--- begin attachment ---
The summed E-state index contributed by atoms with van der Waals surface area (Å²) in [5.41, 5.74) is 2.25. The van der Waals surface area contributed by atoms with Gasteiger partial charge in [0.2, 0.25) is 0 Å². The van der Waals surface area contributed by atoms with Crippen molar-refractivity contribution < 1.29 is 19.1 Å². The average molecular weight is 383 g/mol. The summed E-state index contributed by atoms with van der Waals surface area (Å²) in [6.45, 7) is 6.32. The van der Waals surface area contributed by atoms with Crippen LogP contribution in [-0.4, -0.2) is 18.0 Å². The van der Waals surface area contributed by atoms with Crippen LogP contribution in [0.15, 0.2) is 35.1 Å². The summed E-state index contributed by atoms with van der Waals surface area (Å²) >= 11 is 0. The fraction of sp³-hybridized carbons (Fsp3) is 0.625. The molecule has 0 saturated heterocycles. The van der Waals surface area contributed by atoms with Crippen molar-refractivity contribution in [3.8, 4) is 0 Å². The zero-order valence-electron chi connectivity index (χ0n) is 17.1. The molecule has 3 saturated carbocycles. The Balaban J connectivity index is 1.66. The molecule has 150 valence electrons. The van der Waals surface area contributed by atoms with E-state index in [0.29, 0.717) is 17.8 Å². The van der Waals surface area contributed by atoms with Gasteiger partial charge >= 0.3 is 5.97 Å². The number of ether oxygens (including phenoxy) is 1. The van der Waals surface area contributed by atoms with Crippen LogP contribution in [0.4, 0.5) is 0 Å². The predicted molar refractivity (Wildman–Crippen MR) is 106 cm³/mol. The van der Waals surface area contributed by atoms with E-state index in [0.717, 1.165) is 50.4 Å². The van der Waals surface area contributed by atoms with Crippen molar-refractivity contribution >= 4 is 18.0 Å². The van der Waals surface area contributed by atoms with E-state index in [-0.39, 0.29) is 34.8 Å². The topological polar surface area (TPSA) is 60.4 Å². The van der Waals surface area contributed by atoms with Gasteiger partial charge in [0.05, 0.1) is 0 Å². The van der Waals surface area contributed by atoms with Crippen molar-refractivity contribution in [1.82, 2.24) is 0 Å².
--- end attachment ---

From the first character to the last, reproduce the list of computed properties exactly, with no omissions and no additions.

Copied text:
The summed E-state index contributed by atoms with van der Waals surface area (Å²) in [5.41, 5.74) is 2.25. The van der Waals surface area contributed by atoms with Gasteiger partial charge in [0.2, 0.25) is 0 Å². The van der Waals surface area contributed by atoms with Crippen molar-refractivity contribution < 1.29 is 19.1 Å². The average molecular weight is 383 g/mol. The summed E-state index contributed by atoms with van der Waals surface area (Å²) in [6.45, 7) is 6.32. The van der Waals surface area contributed by atoms with Crippen LogP contribution in [-0.4, -0.2) is 18.0 Å². The van der Waals surface area contributed by atoms with Crippen LogP contribution in [0.15, 0.2) is 35.1 Å². The summed E-state index contributed by atoms with van der Waals surface area (Å²) >= 11 is 0. The fraction of sp³-hybridized carbons (Fsp3) is 0.625. The molecule has 0 saturated heterocycles. The van der Waals surface area contributed by atoms with Crippen molar-refractivity contribution in [3.8, 4) is 0 Å². The zero-order valence-electron chi connectivity index (χ0n) is 17.1. The molecule has 3 saturated carbocycles. The Balaban J connectivity index is 1.66. The molecule has 150 valence electrons. The van der Waals surface area contributed by atoms with E-state index in [0.29, 0.717) is 17.8 Å². The van der Waals surface area contributed by atoms with Gasteiger partial charge >= 0.3 is 5.97 Å². The number of ether oxygens (including phenoxy) is 1. The van der Waals surface area contributed by atoms with Crippen LogP contribution in [0.4, 0.5) is 0 Å². The predicted molar refractivity (Wildman–Crippen MR) is 106 cm³/mol. The van der Waals surface area contributed by atoms with E-state index in [0.717, 1.165) is 50.4 Å². The van der Waals surface area contributed by atoms with Crippen molar-refractivity contribution >= 4 is 18.0 Å². The van der Waals surface area contributed by atoms with E-state index in [-0.39, 0.29) is 34.8 Å². The topological polar surface area (TPSA) is 60.4 Å². The van der Waals surface area contributed by atoms with Gasteiger partial charge in [0.05, 0.1) is 0 Å². The van der Waals surface area contributed by atoms with Crippen molar-refractivity contribution in [1.82, 2.24) is 0 Å².